Helping students succeed, both in the classroom and in life, is the guiding principle behind the University of Pikeville’s new Champion Scholars peer-mentoring program.
The program was made possible through a partnership with The Center for Rural Development and Forward in the Fifth, a grassroots organization created in 1986 by Congressman Hal Rogers to advance educational attainment rates in Southern and Eastern Kentucky.
Announcing the program to a group of regional school administrators, University of Pikeville President Paul E. Patton talked about the importance of encouraging students to seek opportunities for higher education.
“Too often, our best and brightest leave the area. If we educate our students in the mountains there is a greater likelihood they will remain in the mountains and help lead and grow our communities here at home,” Patton said.
Twenty UPIKE students will mentor at-risk seventh-graders from Pikeville, Virgie, Mullins, Millard and Belfry middle schools. The university students will meet weekly with mentees to talk about academic goals, social issues, work on leadership and communication skills and preparation for high school and college.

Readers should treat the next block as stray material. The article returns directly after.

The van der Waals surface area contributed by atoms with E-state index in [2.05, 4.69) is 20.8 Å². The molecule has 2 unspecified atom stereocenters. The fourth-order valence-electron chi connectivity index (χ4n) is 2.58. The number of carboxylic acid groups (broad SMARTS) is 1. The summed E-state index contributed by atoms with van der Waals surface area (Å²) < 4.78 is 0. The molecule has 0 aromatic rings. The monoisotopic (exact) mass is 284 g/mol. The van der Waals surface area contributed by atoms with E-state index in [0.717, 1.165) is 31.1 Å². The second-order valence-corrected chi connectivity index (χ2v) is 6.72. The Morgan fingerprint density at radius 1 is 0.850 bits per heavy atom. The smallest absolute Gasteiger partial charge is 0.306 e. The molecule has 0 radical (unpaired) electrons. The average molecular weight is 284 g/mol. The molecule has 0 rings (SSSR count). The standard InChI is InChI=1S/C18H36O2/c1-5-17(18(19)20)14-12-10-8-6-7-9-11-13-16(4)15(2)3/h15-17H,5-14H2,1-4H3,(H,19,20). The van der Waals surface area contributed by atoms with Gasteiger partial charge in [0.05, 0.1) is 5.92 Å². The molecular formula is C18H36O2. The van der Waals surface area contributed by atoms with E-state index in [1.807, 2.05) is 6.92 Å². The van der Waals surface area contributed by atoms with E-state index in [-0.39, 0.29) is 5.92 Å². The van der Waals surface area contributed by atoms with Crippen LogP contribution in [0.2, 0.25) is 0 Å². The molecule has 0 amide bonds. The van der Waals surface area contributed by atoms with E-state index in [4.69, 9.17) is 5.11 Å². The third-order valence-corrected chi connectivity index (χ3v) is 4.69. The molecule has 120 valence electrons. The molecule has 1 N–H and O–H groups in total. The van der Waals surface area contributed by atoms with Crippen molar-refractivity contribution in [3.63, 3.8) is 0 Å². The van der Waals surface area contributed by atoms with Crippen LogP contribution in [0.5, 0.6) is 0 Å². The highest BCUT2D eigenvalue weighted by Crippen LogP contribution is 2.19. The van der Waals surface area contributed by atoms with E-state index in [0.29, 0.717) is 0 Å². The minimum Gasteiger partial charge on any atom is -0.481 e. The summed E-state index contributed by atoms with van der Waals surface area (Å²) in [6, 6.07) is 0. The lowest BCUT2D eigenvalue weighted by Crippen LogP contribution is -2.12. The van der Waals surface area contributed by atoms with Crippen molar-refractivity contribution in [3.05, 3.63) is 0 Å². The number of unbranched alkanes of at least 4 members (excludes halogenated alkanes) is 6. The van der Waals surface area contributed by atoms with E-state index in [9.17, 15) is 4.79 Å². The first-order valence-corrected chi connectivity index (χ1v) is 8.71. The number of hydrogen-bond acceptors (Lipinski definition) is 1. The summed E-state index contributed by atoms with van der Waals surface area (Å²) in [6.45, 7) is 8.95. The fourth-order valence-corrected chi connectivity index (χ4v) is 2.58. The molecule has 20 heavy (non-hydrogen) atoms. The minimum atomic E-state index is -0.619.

Working with mentors who are closer in age is a plus, according to Jim Tackett, executive director of Forward in the Fifth. Tackett sees the program as a way to “plant the seeds” for learing opportunities. Forward in the Fifth’s mission is to engage students, families, community leaders and educators who can work together to advance the value of education. Equally important to the mission is advocating for improved quality of life through educational attainment and advancing those goals by supporting schools and communities with strategies for success.
“We are excited to be partnering with the University of Pikeville,” said Tackett. “We want to encourage students to think outside the box and consider their hopes and dreams.”